This post was written by Marilyn Rhames. It originally appeared at EducationPost.org. It is reprinted here with permission.
If a study showed that 40% of the leading doctors in Chicago planned to quit their jobs within the next three years and that another 20% of hospital nurses may soon be out of a job due to budget cuts, there would be an outcry of public fear and anxiety across sectors.
Would health insurance rates skyrocket? Would the disabled, the elderly, and those just born get the tender, specialized care they need? What about emergency room services—would the already overburdened system collapse under the lack of qualified staff?
Whether or not one is physically well, the local healthcare system plays a vital role in all of our lives. There’s comfort in knowing that ample doctors and nurses would be available at a moment’s notice should an accident or sudden illness come upon you or a loved one.
I wish this were true for K-12 public education.
BRACING FOR A MASS EXODUS
The Chicago Public Education Fund surveyed hundreds of public school principals last summer, and an astounding 40% said they plan to walk away from their jobs by 2018. Though this fact has been reported by several news outlets, no one seems to be panicking in the streets.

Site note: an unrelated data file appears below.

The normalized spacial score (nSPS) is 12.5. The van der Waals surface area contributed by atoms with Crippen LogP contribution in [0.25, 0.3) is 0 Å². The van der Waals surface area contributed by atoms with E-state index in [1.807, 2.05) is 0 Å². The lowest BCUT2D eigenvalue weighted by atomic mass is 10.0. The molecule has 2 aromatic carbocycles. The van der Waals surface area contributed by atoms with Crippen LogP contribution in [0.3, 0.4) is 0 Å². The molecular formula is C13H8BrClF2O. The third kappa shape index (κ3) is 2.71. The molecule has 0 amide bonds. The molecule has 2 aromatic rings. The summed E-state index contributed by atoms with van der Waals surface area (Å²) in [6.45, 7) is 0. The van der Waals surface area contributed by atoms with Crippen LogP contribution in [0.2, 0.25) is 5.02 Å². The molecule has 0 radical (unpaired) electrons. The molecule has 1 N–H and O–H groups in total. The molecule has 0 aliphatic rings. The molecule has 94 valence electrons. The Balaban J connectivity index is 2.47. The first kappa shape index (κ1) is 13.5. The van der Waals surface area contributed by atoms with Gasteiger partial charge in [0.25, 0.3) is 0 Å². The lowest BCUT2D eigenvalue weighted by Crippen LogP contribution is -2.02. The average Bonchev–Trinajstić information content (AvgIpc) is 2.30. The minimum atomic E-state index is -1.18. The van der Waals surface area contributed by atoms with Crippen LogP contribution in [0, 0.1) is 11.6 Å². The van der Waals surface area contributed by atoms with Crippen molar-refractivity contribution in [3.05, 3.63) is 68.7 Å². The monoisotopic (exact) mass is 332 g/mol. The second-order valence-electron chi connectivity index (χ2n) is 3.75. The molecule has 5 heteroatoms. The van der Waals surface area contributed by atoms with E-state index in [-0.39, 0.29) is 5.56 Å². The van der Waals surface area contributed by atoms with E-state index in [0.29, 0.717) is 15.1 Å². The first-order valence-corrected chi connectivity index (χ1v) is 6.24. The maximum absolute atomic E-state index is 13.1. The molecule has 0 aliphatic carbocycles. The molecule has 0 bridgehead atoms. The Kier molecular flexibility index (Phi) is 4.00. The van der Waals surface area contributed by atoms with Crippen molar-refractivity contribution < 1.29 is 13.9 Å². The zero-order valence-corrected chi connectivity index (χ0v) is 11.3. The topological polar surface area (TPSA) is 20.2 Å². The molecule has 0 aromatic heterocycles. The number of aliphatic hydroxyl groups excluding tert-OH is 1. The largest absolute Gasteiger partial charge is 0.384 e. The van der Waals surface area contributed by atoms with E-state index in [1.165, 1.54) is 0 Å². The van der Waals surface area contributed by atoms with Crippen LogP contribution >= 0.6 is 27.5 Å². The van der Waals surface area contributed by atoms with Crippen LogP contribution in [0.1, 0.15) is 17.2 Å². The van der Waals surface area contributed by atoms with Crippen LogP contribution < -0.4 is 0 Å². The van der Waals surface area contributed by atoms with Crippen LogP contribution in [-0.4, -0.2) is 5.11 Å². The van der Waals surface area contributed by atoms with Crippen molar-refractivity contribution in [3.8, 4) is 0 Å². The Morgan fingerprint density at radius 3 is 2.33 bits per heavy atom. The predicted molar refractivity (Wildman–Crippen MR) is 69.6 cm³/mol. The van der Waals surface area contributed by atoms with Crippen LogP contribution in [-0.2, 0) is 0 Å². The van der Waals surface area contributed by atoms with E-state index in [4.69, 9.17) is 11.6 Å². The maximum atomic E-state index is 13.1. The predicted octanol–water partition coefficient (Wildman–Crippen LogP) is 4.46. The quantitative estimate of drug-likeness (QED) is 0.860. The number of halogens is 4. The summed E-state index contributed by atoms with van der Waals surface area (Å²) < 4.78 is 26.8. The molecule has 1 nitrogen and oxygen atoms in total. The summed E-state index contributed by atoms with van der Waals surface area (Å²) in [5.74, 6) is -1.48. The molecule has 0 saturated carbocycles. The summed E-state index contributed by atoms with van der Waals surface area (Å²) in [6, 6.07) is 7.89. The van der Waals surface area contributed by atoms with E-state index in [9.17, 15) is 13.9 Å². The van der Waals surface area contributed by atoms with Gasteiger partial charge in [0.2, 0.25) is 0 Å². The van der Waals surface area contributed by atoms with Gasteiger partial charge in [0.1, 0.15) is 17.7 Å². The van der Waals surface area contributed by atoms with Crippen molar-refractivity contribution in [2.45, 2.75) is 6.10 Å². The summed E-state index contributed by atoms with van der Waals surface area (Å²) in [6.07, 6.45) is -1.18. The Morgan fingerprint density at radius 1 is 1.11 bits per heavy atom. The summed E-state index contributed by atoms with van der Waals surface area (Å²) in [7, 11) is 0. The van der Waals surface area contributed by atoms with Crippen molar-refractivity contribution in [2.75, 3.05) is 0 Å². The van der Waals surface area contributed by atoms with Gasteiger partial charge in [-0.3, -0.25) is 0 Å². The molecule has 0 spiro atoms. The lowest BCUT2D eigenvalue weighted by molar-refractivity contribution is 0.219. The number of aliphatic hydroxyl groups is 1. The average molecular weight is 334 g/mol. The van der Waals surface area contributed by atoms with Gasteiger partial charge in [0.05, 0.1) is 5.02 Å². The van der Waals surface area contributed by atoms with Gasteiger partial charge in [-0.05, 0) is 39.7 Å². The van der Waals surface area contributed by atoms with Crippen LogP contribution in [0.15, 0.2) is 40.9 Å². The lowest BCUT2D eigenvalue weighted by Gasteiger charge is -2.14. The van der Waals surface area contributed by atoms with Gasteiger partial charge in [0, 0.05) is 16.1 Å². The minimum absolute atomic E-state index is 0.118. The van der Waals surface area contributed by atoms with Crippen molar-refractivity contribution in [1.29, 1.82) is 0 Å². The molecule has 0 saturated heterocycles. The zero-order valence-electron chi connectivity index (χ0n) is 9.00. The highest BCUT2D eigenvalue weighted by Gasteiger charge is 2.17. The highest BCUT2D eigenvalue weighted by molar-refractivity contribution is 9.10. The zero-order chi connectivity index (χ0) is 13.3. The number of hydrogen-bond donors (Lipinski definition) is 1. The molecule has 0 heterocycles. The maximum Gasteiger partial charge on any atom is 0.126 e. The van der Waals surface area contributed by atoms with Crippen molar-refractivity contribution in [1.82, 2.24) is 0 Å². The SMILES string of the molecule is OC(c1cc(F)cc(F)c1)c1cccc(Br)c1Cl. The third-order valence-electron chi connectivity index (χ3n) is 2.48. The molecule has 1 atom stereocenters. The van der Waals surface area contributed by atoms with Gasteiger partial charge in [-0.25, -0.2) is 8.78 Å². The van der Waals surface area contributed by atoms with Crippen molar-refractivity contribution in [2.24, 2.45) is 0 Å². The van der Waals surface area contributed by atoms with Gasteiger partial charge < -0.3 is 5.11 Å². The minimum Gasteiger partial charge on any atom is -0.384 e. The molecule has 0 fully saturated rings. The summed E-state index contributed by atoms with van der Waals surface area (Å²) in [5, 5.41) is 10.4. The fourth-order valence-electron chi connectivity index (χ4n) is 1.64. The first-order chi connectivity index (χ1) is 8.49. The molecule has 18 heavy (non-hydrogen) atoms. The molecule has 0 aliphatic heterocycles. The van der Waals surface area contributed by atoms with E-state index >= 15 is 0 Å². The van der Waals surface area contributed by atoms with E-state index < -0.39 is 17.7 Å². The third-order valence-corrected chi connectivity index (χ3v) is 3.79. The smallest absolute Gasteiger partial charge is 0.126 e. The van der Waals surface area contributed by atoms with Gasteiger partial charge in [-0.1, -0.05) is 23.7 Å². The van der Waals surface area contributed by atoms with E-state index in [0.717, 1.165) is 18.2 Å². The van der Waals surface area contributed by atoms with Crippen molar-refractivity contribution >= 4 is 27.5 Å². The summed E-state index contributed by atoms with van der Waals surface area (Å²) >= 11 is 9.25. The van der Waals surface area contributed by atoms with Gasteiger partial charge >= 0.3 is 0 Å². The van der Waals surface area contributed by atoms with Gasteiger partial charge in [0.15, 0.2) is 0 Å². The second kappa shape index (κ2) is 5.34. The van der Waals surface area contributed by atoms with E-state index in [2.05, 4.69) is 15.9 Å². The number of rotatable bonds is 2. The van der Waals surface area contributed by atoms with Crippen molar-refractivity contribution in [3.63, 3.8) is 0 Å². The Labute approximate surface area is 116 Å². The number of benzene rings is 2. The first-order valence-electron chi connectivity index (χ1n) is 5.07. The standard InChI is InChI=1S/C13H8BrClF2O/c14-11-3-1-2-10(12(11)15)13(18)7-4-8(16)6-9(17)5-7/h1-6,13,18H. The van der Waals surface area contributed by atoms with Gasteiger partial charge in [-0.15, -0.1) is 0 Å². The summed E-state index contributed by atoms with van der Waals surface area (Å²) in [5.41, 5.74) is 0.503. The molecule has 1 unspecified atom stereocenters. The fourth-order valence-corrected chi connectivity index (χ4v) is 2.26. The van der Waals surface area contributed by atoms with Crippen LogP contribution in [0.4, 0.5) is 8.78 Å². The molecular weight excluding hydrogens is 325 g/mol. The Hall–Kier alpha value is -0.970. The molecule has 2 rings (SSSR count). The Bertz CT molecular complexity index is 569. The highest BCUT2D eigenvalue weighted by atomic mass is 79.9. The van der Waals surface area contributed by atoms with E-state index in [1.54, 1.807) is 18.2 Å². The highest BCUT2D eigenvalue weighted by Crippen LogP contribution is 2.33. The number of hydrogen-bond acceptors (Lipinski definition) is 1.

Neither does there seem to be extreme public outrage that Chicago Public Schools is threatening to lay off 5,000 teachers—about 20% of its teaching force—to mitigate the $480 million gap that it knew it needed to close long before school started.
The Chicago Teachers Union is poised to strike to protest such devastating and disruptive job losses, and understandably so. But it’s also hard to imagine how forcing a shutdown of the schools in the middle of the school year will help city lawmakers find the half billion dollars the district immediately needs. Even a major tax increase would take several months, if not longer, to collect.
Gov. Bruce Rauner, a Republican, is refusing to bail out CPS unless the city agrees to fight to weaken the teachers union’s collective bargaining power. And though the state Democrats hold a supermajority, they don’t have the political will to pass a veto-proof bill to write the district a nine-figure check.
The politics alone may be one reason so many principals want to quit.
WHY PRINCIPALS WON’T STAY
How does one effectively run a school in CPS when the funding source is so unstable and unpredictable? When the programs that school leaders have worked so hard to establish and that students have come to know and love suddenly get eliminated because of budget cuts?
What about when principals contact the central office to get answers to pressing issues, and no one returns their multiple calls because most of the employees have been laid off?
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